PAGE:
The wise screen writer is he who wears his second-best suit, artistically speaking, and doesn’t take things too much to heart. He should have a touch of cynicism, but only a touch. The complete cynic is as useless to Hollywood as he is to himself. He should do the best he can without straining at it. He should be scrupulously honest about his work, but he should not expect scrupulous honesty in return. He won’t get it. And when he has had enough, he should say goodbye with a smile, because for all he knows he may want to go back.– Raymond Chandler
Screenwriting is a hard taskmaster. And a screenwriter is also a very patient person, one who slaves away at honing his craft, filling his drawers with many many works-in-progress until one of those hit the jackpot.
Today, I'm very excited to interview my Twitter friend Gabriel Constans, who has been writing scripts for the last 12 years. His first produced script, a LGBT romantic comedy -- The Last Conception -- releases on multiple streaming channels this week. It's the perfect occasion to find out more about Gabriel's journey as a novelist and screenwriter...
Congratulations, Gabriel, on the release of your film. Could you tell us a bit about yourself and your journey as a writer.
The idea for the book, which the screenplay is adapted
from, is in some ways a continuation of my novel Buddha’s Wife, which
explored what life may have been like from Yasodhara’s perspective
(Siddhartha’s wife before he became The Buddha). Historically, their son
Rahula never married or had children and followed his father (and
mother) by becoming a monk in their order. I wondered what would it be
like if in fact he did have children and their lineage was kept secret
to the present day. Traces of the story The DaVinci Code can be seen in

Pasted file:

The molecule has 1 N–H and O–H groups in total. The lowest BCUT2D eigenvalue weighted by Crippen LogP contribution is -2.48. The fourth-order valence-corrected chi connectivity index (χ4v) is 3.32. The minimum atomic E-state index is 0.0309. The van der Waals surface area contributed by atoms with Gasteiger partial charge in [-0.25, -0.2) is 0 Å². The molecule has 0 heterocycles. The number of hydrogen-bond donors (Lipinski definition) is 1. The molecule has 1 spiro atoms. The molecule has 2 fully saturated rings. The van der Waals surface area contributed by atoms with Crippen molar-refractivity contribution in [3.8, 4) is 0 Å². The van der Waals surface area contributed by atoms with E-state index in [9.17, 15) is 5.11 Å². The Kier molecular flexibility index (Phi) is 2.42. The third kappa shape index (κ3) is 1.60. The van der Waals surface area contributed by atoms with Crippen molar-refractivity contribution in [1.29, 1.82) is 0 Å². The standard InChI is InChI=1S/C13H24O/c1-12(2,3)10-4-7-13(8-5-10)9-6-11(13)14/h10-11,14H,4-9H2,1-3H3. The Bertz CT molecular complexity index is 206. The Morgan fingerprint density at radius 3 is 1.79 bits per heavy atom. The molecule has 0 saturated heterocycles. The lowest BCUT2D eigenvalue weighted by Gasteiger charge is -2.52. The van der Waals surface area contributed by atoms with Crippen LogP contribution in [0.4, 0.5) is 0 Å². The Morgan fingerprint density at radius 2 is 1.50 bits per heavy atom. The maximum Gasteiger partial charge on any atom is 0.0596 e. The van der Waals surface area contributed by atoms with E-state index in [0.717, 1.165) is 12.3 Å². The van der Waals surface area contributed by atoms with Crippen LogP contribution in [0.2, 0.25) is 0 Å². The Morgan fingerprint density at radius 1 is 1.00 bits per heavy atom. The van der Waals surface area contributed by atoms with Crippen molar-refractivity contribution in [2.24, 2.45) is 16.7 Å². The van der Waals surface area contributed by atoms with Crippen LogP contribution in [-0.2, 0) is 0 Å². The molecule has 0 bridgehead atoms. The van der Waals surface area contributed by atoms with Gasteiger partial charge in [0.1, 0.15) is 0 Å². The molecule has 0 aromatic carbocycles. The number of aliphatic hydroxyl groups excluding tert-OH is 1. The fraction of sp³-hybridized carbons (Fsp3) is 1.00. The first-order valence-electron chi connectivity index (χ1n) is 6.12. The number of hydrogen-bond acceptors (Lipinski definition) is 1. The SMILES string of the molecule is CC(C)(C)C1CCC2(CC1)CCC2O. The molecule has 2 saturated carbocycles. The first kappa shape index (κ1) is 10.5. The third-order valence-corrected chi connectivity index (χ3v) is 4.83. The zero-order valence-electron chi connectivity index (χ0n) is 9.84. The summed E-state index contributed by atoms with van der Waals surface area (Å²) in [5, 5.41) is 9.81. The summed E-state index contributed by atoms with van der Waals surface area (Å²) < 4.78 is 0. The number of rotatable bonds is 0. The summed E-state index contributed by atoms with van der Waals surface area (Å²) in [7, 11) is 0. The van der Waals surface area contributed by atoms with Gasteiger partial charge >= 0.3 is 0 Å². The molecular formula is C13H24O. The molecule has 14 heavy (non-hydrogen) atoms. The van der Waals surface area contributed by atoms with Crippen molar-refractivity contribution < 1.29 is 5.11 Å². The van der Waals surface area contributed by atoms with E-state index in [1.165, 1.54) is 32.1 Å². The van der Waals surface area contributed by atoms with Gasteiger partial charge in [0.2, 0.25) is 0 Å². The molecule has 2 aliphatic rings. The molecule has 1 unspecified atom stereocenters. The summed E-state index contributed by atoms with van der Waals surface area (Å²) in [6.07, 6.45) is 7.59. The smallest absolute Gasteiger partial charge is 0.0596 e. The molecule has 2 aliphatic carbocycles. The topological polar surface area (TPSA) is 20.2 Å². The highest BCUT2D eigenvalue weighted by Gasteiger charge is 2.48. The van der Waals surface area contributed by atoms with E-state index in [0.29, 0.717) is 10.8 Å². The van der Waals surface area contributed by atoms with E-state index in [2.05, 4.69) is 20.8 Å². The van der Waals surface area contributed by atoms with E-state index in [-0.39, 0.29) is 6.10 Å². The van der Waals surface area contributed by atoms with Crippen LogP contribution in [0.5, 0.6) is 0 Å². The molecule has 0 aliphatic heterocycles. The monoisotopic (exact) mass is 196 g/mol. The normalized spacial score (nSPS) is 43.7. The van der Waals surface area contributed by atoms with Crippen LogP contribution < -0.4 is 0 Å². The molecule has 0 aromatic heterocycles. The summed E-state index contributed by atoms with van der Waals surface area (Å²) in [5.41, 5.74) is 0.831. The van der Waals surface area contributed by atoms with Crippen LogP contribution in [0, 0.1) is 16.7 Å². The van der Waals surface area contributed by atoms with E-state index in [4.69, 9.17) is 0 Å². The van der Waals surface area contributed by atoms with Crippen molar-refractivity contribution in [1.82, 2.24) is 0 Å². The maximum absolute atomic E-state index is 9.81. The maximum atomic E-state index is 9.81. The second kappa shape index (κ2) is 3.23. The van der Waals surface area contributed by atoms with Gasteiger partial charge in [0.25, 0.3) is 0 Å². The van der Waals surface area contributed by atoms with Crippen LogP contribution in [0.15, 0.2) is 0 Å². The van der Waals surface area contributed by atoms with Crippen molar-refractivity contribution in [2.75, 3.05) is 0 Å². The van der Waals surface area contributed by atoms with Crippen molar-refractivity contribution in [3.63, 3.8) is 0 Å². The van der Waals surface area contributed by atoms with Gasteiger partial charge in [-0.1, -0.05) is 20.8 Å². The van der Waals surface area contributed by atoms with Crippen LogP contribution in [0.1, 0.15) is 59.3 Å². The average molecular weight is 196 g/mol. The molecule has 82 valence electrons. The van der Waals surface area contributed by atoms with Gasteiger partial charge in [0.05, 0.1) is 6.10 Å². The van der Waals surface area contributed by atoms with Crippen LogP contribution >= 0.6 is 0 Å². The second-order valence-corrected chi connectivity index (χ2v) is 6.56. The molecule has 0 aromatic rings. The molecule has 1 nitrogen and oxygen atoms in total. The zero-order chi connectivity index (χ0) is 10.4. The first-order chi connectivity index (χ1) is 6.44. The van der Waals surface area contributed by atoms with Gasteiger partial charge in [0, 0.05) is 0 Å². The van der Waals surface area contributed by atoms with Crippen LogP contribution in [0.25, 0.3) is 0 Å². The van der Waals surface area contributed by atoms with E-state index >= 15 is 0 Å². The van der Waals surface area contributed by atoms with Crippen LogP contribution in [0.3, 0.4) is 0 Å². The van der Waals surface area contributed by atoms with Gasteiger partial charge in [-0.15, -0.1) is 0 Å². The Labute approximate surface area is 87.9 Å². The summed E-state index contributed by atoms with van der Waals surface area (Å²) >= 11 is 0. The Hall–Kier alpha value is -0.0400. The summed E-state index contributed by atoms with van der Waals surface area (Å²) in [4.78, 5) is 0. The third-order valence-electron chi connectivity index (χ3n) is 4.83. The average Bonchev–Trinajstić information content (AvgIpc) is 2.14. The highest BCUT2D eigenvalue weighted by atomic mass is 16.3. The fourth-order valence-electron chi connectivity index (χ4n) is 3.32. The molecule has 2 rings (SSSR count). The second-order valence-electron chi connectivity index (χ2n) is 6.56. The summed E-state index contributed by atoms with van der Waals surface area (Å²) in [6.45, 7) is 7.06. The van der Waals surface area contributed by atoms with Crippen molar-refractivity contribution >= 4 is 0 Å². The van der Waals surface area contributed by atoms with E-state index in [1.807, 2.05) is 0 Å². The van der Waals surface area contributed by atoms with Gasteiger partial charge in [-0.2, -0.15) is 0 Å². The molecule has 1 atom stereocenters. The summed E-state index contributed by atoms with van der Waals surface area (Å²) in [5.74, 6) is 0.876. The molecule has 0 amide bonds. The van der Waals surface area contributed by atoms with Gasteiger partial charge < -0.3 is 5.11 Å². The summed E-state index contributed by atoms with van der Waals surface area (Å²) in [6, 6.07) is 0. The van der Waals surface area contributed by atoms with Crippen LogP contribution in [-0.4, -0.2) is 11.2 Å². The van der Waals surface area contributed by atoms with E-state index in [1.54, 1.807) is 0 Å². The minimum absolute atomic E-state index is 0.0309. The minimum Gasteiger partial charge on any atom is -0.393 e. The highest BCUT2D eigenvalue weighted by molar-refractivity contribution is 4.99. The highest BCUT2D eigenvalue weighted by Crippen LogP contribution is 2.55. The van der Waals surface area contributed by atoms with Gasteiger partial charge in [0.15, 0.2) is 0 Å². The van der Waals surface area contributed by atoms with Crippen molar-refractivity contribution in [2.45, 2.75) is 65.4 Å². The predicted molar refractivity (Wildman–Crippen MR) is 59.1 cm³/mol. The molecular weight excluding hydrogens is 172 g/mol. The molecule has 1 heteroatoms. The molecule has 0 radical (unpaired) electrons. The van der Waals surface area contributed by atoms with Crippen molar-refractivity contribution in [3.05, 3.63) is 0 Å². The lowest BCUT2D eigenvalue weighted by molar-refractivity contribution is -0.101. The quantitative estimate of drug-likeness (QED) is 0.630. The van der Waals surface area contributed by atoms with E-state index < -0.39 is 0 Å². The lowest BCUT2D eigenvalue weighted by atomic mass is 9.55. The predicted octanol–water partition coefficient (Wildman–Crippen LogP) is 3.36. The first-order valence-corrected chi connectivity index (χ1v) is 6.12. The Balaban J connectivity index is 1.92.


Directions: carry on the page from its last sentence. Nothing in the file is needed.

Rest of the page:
this premise (without the violence). What if someone in today’s world
was suddenly told that she was the last in line of The Buddha and had to
have a baby to keep the bloodline alive? I included several other
factors and twists in the story as well.
How did the book to screen adaptation happen? How easy/difficult was it to find the right producers for the project?
After The Last Conception was published as a book, by
Melange Books (a great publisher and team), it took me several years to
write the screenplay and then another two to find a producer willing to
take it on. All together, about four years. As most writers know,
especially screenwriters, getting a screenplay accepted, let alone seen
or even looked at, is very difficult. It is similar to finding a
traditional publisher or agent, in the amount of time and rejections
involved. Once the script is optioned, it doesn’t mean it will get made
and if it is produced there is no guarantee that it will be distributed
and shown anywhere. The odds are “not” in your favor. One quality that
has helped is that of persistence (in writing and querying).
What are you currently working on?
My current efforts are completely centered around finding
producers/financing for the other scripts I’ve already written. Once
one of them, a coming-of-age story about a girl growing up in the south
in a small town and trying to protect some endangered sea turtles, gets
accepted somewhere, I’ll began writing another script based on a kindred
author at Melange Books.
Good luck with your writing and we hope to see many more books and films penned by you!
About The Last Conception and where you can watch...
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